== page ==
Saturday, May 15, 2004

Mt Shuksan

Skiing the Sulphide Glacier on Mt Shuksan
Elev: 9,127 feet
May 15, 2004

BUSIAD: "Badass, Uber Shuksan In A Day." That was the title for the weekend. Our crew of seven drove up to the Shannon Creek Trailhead late Friday night and quickly assembled camp, hoping for at least four hours of sleep. Based on weather reports forecasting precipitation Saturday afternoon, and general spring avalanche rules, we decided to get up at 3am and head up the trail at 4. We were going to try and climb Shuksan in one long day via the Sulphide Glacier, and ski back down. Based on the conditioning of the group and prior experiences on the mountain, we calculated that given decent conditions, nine hours to the summit was a good, conservative estimate.

So shortly after 4am, we struck out for the Sulphide, about 15 minutes after a party of two intending to climb it in one day as well, but on foot. Actually leaving close to our target time was a victory in itself. Fortunately some in the group are better morning people than others – they not only got the show on the road, but kept the general spirits of the group up even while hoofing up the trail in the dark.

Dusk began to brighten the starry night just as we reached our first stretches of consistent snow cover. We ditched our trail runners in a garbage bag and marked them with a wand for retrieval on the way down, then donned our ski boots and resumed climbing through the old clearcut, up the ridge leading to the notch that provides access to the Sulphide. As we emerged from the trees, we were granted stunning views of Mt. Baker’s east flanks, views which would persist throughout the day, graciously giving us a nice backdrop for the day’s adventure. At this point, shit started happening. We stowed three blue bags in the trees, marked them with another wand, and a few pounds lighter, continued up the ridge.

We reached the notch around 7. The sun had been up for a few hours now, revealing a high, hazy cloud ceiling, with some thicker clouds past Baker on the western horizon. We pulled out our ice axes and booted around the firm snow of the steep avalanche slopes just past the notch. We passed by the other party and pulled up to the lower camp sites just off the western edge of the glacier, quickly devoured some food, then put on the skis for the steady slog up the glacier. But of course, not before employing more blue bag technology.

We skinned up the rolling, left edge of the glacier. Maria, who brought her snowboard and traveled on snowshoes, roped up with Marcus in case of any weak snowbridges on the route. The snow was firm enough that she kept up quite well, even pulling Marcus on a downhill section. On the surface of the snow, was this very strange, frozen surface layer. It was so thin and light, that with each step the layer would shatter and skitter down the slope below for a foot or so making a very pleasant tinkling sound, like a chandelier shaking lightly. We had noticed a sun dog, a large halo encircling the sun, appear earlier, and now puffy clouds were creeping into the valleys below. It seemed an afternoon forecast of precipitation could be pretty accurate.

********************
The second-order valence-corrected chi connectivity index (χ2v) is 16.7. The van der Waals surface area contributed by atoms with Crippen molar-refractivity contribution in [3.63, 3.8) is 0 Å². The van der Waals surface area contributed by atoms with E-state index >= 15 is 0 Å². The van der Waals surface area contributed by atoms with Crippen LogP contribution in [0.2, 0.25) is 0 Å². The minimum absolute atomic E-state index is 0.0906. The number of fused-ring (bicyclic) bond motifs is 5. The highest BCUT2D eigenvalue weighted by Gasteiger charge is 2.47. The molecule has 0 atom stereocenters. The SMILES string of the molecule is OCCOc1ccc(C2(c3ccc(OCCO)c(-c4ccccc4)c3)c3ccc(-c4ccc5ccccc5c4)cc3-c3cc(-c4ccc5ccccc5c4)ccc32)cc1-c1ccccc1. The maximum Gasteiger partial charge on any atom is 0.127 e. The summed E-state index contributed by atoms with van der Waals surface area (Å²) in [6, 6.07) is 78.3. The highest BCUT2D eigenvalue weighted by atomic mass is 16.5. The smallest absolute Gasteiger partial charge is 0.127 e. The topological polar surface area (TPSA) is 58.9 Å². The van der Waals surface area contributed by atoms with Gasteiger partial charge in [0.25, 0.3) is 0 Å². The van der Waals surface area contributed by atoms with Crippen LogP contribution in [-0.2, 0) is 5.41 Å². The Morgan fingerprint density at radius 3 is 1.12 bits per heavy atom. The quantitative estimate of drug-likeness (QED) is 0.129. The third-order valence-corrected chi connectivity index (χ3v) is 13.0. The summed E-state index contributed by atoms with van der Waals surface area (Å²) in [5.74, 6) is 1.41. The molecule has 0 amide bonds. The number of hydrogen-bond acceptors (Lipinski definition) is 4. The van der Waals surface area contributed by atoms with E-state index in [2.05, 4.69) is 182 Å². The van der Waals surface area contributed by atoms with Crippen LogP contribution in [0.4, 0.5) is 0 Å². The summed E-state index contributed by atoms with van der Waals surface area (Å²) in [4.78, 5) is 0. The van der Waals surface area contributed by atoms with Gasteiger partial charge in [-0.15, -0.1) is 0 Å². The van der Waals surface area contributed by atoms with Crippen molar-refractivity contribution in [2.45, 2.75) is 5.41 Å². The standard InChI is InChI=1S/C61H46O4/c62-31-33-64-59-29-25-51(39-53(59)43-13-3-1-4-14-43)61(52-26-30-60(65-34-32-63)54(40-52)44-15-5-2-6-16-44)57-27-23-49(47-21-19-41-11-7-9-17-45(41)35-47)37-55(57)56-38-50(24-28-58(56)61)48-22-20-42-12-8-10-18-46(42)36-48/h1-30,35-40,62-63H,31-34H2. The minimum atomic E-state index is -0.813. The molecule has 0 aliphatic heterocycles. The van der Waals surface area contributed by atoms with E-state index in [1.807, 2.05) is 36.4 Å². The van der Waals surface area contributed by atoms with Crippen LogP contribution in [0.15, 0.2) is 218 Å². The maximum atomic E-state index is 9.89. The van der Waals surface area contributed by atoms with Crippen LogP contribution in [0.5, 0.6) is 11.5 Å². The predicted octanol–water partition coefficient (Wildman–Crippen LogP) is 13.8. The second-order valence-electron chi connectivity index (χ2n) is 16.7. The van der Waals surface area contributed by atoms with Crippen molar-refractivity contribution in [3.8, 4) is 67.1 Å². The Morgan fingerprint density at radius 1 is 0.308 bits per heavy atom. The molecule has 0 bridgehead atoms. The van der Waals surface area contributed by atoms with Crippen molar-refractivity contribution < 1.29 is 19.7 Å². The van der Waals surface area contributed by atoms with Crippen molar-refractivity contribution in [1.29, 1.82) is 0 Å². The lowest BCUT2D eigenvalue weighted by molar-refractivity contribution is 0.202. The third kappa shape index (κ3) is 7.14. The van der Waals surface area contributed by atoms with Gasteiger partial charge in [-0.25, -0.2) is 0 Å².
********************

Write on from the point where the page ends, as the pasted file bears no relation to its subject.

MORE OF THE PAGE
At the section of the glacier where it bends rightward, past Hell’s Highway and rises on up to the summit pyramid, Chad claimed his first blue bag experience. Prior to commencing the process, he solicited any last minute advice the group might have for him. Becky wisely offered that he should be careful not to step in it when he’s finished. The reason for Chad’s confused expression would reveal itself later in the day. But to spare you the anticipation, it turns out he believed the proper technique to involve holding the bag in the open position underneath himself. This required that he poop in a tele stance because, given that he was in the middle of a glacier with his skis on, there was no other way to keep his balance. We pieced it together later when he described how tiring it was and how difficult it was to switch his tele stance without disrupting the careful alignment. Upon informing him of the alternative, “grab bag” method, he smiled and surmised, “Oh, that would be a LOT easier!”

We pushed up the unrelenting final stretch to the summit pyramid, reaching a small rock outcropping east of the central gully around 11:30. We were right on schedule – we figured it would take a good hour to an hour and a half to climb the 45-50 degree central gully up to the summit. However, we were knackered from the last pitch up the glacier, and as we sat around eating lunch and melting snow for water, we watched some dark, threatening clouds approach from near Baker. Sitting there 800 feet below the summit, looking up the gut of the tantalizing central gully, we decided to start the ski down.

But what a ski it was! We head back out across the Sulphide, then down. It felt like skiing hard packed powder at a resort. The thin, frozen surface shattered under our skis, and our edges sent wakes of it down the slope with an audibal rush. The noise made it sound as though there was someone skiing on your tails. At one stopping point, we noticed that we could see our reflections in the icy surface, yet it gave no resistance as our skis cut right through it.